On this day in history, 21st February 1590, Ambrose Dudley, 3rd Earl of Warwick, Master of the Ordnance, Privy Councillor and fourth son of John Dudley, Duke of Northumberland, died at Bedford House on the Strand. He was laid to rest in the Beauchamp Chapel of the Collegiate Church of St Mary, Warwick.
Ambrose was born around 1530 and, like his father and brother, Robert Dudley, Earl of Leicester, was an influential Tudor man. He was attainted for treason after the short and unsuccessful reign of his sister-in-law, Lady Jane Grey, in July 1553, but was subsequently pardoned and released. When Elizabeth I came to the throne in November 1558, Ambrose was restored to royal favour and was appointed to the office of Master of the Ordnance. In 1561, he was created Baron Lisle and Earl of Warwick, and in 1562 Ambrose led a disastrous expedition to Le Havre, which had to be abandoned due to an outbreak of the plague. Ambrose came home with a nasty leg wound. In 1571, he was made Chief Butler of England and in 1573 he was appointed to Elizabeth I's Privy Council.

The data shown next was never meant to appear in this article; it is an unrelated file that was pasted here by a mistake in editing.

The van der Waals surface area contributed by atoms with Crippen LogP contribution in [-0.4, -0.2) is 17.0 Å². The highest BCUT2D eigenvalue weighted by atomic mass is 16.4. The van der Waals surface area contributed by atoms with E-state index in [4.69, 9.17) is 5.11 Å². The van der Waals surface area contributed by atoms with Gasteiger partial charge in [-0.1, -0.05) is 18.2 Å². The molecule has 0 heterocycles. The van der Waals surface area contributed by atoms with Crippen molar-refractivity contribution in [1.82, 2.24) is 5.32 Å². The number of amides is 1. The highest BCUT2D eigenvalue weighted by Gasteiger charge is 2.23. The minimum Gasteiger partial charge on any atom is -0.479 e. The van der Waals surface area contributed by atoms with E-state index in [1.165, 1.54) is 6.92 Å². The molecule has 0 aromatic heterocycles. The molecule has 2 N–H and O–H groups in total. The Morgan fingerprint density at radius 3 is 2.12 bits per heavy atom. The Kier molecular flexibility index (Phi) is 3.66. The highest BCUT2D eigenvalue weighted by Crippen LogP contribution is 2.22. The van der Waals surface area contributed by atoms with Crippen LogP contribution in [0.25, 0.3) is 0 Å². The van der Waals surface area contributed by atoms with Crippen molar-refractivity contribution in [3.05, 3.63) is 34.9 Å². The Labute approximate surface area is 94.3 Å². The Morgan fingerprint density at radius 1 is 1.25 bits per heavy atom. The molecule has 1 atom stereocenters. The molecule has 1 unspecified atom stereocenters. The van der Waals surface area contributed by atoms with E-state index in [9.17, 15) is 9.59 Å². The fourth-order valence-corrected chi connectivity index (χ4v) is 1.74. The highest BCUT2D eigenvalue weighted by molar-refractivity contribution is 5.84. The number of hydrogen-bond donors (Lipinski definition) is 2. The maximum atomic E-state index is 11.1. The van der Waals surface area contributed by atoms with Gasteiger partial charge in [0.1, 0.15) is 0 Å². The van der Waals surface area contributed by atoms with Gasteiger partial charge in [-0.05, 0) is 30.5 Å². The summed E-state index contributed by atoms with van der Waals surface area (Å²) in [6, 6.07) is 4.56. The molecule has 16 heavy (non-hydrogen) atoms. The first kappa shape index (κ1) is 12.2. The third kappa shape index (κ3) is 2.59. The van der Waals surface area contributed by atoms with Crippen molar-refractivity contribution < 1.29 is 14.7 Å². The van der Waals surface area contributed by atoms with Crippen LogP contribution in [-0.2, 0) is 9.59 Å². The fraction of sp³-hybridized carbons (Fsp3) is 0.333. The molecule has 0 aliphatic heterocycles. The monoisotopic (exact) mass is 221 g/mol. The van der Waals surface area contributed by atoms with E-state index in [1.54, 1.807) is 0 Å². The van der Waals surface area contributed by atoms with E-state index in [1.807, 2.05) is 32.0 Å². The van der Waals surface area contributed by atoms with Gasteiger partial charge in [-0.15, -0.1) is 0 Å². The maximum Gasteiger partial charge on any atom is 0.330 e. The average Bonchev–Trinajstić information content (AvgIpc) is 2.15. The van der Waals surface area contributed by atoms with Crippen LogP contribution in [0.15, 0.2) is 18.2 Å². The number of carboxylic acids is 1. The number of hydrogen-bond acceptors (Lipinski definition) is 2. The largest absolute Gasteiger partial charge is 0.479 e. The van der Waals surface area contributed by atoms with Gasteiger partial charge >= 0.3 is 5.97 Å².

In early 1590, one of his legs, the one he had injured at Le Havre, had to be amputated due to gangrene. Ambrose did not recover and died on 21st February 1590.
He was married three times: Anne Whorwood, Elizabeth Tailboys and Anne Russell.
Here is a photo of Ambrose's tomb that I took back in 2012 - click on it to enlarge it:
Extract from On This Day in Tudor History by Claire Ridgway.
Picture: Engraving of Ambrose Dudley by Willem de Passe.